Dr. Seuss and Some Lessons at Lunch

I learned something at lunch today. Like most lessons, it was not what it first appeared to be, and then it was more than it appeared, and then … well … just watch this unfold and see what you think.

It was well past noon and I had a 1:00 session scheduled, so I stopped in at Subway for a quick turkey on wheat. If you live in Columbus, Indiana, you’ll find the downtown Subway is embedded in the Commons, a big, open building that has a few restaurants in it, but is mostly meeting space and a great big Dr.Seuss-inspired playground for kids. Seriously. Dr. Seuss. It’s got a huge spider-web of a jungle-gym that spans from floor to its ceiling that must be 50 feet tall. It’s got tubes and turf-covered hills and slides and … I mean, if you are eight years old, this is the place to be. The entire thing is blue and red and yellow and green. And it’s always full of kids–running, crawling, laughing kids.

I got my sandwich, and grabbed a seat around the edge of the playground that was situated so I could watch kids play. Inevitably, in these situations I think of when Brigid was that age. But after a few moments of that, I just watched the kids play. Talk about a great, rejuvenating thing to do in the middle of a day in the middle of corporate America. Kids climbed, kids screamed, kids slid, kids grinned, and a few even ran by me, grinning and saying “hi” as they went. They had a boatload of fun.

I decided then that I was going back to work with a fresh brain, that when I was frustrated with something I was going to bring up an image of a gap-toothed six-year-old girl flying around like she was an airplane. That, I thought, was the lesson this little lunch break was going to teach me. Have fun, this moment said. Life is supposed to be fun. I was wrong, of course. This was a lesson, but it was a little too pat for the tastes of the modern-day reader. We need complexity, right? We need twists.

And in that light, I happened to catch sight of a young girl, probably eight. She had two friends with her, and she was trying to climb up a big, round column that was about three-quarters of her height. She clearly intended to sit on it, but this was a big problem. She had a leg up, but couldn’t quite get herself up there. One of her friends tried to help, pushing her waist upward as she strove to get a toe up to the top of the column, but still, no luck. She could make it, though, I could tell she could if her other friend would take her other side and help guide that foot just a little. On cue, the third girl grabbed the climber’s foot, but rather than a firm guiding, the second helper yanked that foot upward, unsettling the climber and depositing her flat on her back in a rude pile.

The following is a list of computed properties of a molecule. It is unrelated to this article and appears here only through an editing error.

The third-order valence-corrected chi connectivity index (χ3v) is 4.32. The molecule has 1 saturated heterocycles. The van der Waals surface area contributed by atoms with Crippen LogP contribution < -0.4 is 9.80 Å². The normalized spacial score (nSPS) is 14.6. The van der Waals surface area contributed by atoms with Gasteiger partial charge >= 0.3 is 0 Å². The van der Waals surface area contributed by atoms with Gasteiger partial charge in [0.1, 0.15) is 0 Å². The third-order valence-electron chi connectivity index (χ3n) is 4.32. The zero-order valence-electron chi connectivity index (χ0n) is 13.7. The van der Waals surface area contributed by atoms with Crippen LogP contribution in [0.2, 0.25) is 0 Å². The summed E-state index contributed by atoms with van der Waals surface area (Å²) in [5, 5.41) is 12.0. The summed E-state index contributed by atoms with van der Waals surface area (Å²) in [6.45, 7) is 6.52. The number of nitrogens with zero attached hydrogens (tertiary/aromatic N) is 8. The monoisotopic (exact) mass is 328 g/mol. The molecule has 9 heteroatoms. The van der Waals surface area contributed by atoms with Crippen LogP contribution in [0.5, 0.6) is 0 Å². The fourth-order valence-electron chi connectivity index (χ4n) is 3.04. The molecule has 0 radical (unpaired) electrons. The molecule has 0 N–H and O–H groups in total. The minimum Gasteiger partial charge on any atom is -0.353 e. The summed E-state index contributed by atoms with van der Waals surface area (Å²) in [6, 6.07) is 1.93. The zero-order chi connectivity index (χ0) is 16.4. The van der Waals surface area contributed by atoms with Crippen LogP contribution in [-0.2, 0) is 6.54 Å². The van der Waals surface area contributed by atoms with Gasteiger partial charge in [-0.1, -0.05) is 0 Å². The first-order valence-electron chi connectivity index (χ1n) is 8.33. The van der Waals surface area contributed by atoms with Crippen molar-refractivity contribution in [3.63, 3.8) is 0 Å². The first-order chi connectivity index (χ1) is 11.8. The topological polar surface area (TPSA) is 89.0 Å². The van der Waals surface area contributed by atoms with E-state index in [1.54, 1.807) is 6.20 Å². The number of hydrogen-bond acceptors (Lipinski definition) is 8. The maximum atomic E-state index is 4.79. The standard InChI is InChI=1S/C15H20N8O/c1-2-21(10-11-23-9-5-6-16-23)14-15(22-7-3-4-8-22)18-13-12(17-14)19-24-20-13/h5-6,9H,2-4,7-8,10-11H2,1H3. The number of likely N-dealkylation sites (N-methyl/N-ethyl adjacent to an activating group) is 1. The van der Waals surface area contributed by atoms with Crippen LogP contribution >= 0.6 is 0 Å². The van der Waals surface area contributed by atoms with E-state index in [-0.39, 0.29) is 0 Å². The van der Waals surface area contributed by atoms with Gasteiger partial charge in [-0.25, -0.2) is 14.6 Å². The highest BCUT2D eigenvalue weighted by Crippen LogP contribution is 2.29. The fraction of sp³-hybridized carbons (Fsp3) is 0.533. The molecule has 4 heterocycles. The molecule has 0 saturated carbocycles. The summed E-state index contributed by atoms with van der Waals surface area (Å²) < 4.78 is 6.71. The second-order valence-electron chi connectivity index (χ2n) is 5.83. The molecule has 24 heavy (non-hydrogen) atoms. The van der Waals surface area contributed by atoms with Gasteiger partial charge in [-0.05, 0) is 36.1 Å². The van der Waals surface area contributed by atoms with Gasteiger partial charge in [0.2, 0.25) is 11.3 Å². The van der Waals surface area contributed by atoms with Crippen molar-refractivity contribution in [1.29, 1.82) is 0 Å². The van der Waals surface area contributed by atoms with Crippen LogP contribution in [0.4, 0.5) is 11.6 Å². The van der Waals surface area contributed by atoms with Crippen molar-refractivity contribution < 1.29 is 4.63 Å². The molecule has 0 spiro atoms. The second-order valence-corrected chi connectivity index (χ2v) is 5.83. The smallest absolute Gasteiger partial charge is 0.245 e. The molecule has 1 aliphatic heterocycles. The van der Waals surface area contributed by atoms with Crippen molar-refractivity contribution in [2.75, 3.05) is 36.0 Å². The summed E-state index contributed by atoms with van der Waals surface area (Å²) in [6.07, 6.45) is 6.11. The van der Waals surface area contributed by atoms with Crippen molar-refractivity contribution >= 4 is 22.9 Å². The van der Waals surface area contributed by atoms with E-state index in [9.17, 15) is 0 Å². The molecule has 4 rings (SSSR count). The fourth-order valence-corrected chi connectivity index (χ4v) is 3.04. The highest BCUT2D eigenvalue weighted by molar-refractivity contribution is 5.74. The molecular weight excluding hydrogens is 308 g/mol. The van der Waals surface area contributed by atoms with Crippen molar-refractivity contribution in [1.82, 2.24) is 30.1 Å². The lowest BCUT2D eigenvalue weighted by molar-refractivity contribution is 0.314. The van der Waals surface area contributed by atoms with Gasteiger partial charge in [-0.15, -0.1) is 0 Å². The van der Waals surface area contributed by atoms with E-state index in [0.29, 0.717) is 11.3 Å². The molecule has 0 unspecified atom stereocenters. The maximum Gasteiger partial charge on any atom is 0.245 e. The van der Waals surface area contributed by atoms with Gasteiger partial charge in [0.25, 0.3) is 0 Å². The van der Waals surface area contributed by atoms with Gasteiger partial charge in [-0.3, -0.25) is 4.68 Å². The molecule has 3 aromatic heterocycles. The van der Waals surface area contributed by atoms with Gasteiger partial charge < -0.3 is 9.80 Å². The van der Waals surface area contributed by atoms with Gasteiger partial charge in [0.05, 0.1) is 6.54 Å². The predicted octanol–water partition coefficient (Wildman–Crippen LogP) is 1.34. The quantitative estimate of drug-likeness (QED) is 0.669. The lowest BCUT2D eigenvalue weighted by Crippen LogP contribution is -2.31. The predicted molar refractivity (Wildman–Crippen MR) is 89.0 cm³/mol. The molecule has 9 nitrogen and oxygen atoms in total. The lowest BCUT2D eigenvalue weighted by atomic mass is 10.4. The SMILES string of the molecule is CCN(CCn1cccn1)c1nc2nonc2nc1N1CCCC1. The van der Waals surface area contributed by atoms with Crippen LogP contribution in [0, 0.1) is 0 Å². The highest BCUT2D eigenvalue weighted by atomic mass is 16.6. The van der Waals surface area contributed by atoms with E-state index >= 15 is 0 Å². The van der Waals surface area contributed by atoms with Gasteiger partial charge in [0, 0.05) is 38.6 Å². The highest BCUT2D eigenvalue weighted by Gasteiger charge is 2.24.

The girl was okay, but you could see that it hurt. She got up and walked away, though, and in a moment she was running and playing and having a great time doing something else.

I thought about collaboration, then. I thought about what makes collaboration work and I thought about how us corporate wonks think collaboration is so important. And, of course, it is. Good collaboration is about (sometimes) sacrificing implementation speed for ensuring higher quality. I thought about the nuances, though. I thought about how we forget the caveats about things like the wisdom of crowds (which requires true, independent diversity of opinion…which often does not exist in corporate environments, which are filled with people who are eventually doomed to some degree of group-think). The goodness of this girl’s collaboration, for example, assumed that all three of the participants actually shared a common image of the goal. Along the way I thought about collaborations I’ve done with John Bodin, and how good and how fun they were.

I thought about all of these, again with the idea that the learning I was supposed to take away from this lunch had to do with being sensitive to how to work with people. Once again, though, I was wrong … or at least I wasn’t done. Because a few minutes later, after I had finished my sandwich and chips, and had gotten up to leave, I noticed that a young boy had approached the scene of the collaboration betrayal. He was a little shorter than the girl had been, but he eyed that column and the perch up there with deep intensity. He was by himself, this kid, but that didn’t matter. He was going to take on this obstacle on.

He started by reaching around the column and trying to scoot up it with his knees. It didn’t work. So he put his shoe against the column, and he tried to climb it. This got close, but again, he couldn’t lever himself up.

He stepped back, and swung his foot out to the side, obviously imagining his climb. And then he stepped back to the column and gave it another go. Almost. Almost. He got so close I wanted to give him a boost, but of course I didn’t and of course he slipped back down. But he tried one more time, taking two bouncy steps toward the column and swinging his leg up like an old-time vaulter. His hand and elbow got up over the ledge, and the shoe grabbed the top edge, and he hung there fighting gravity, wobbling, straining. He raised himself slowly, though. And in maybe five seconds he was sitting on the column. He was surprised at first. You could tell it. He hadn’t known what it was going to be like. But then a smile crossed his face and the corner of his lips twitched. Then he threw his two balled fists into the air and broke out into a huge grin. He had done it.

Just him. Determined. Capable. Persistent.

So, yeah. I learned something at lunch today.

I’ll leave it to you to decide what it was.

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